Monday, October 3, 2016

The Joy of Change and the Season of Death

So, its been like "to infinity and beyond" since I have written on this blog - but, my sweet daughter Abbie has inspired me to write by starting her own blog.

I want to write about the desire to change.  Change is good, but it is easy to think that we cannot change.  Beyond this, we get stuck in our ways and actually like the fact that we are "unchangeable". There is an invigorating feeling that comes when you make a change - you realize that you are not the person you used to be (for the good.)

I have been very vocal about my traditional hatred of the season called "Fall".  The very name is negative.  It is the season that everything dies.  The comfy smells are the smell of death, and stop pouring pumpkin into my coffee, thank you. I guess it must have happened sometime in the last 20 years when I experienced a terrible Autumn.  It is sort of like that intersection that you drive through where you had an accident years before.  There is something within me like Pavlov's dog that connects Fall with darkness.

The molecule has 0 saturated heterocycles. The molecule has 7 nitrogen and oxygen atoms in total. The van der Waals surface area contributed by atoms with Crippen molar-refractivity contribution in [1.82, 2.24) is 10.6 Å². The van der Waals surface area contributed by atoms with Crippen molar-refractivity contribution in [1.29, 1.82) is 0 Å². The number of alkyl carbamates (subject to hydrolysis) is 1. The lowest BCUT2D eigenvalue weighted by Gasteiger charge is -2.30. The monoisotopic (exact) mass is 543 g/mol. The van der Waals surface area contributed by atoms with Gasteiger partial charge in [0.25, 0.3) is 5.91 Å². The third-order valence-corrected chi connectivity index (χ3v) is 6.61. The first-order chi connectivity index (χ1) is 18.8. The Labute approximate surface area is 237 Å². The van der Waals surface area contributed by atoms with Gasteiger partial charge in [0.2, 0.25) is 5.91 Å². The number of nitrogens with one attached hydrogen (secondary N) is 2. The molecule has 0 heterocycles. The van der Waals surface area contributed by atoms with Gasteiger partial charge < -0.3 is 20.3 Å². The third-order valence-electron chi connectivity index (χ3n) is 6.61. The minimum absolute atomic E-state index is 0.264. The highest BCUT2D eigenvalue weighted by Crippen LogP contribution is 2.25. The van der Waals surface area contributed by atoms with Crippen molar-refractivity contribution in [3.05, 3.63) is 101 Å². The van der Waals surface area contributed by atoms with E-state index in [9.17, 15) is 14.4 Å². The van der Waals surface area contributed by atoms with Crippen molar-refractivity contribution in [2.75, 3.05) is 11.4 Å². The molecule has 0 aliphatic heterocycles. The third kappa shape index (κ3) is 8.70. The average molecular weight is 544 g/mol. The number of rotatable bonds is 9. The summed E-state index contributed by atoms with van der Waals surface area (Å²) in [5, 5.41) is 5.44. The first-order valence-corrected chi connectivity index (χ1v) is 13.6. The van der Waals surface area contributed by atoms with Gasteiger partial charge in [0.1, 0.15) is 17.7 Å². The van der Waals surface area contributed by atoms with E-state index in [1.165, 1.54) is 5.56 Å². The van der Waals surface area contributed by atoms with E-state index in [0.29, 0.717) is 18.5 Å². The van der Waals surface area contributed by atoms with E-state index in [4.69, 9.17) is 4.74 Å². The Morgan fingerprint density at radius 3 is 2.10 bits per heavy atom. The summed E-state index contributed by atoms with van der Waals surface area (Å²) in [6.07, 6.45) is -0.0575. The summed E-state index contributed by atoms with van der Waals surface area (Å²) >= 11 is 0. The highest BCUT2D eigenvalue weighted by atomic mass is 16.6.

It is a deep darkness that I feel - like the foreboding of a horror movie.  It is real, and tangible to me.  It is further scored by Halloween, the barren trees, the cold and damp weather......  HOWEVER!

I am writing about change.  I have "decided" this year to LIKE FALL.  You smirk in disdain as you read those words because you think that one does not simply "change" to enjoy something (or walk into Mordor).  But, that is where you are wrong.  I have found the joy of total change in several aspects of my life.  I have found that preferences and opinions can simply be......changed.  These are not "convictions" after all.  This is not a spiritual matter I am talking about.  It certainly doesn't apply to the taste of food or your favorite pair of jeans --- it is about other things; lesser things - like Fall.

One of my first revelations about complete change came as a Youth Pastor when I would go visit the teens at our Christian School at lunchtime.  I sat at their tables and "naturally" ate THEIR snacks with them.  It became part of the "visit".  Well, it wasn't long before I began to be labeled a "mooch".  I didn't like that label and its connotations.  I actually wanted to be a giving person.  So, I decided to CHANGE.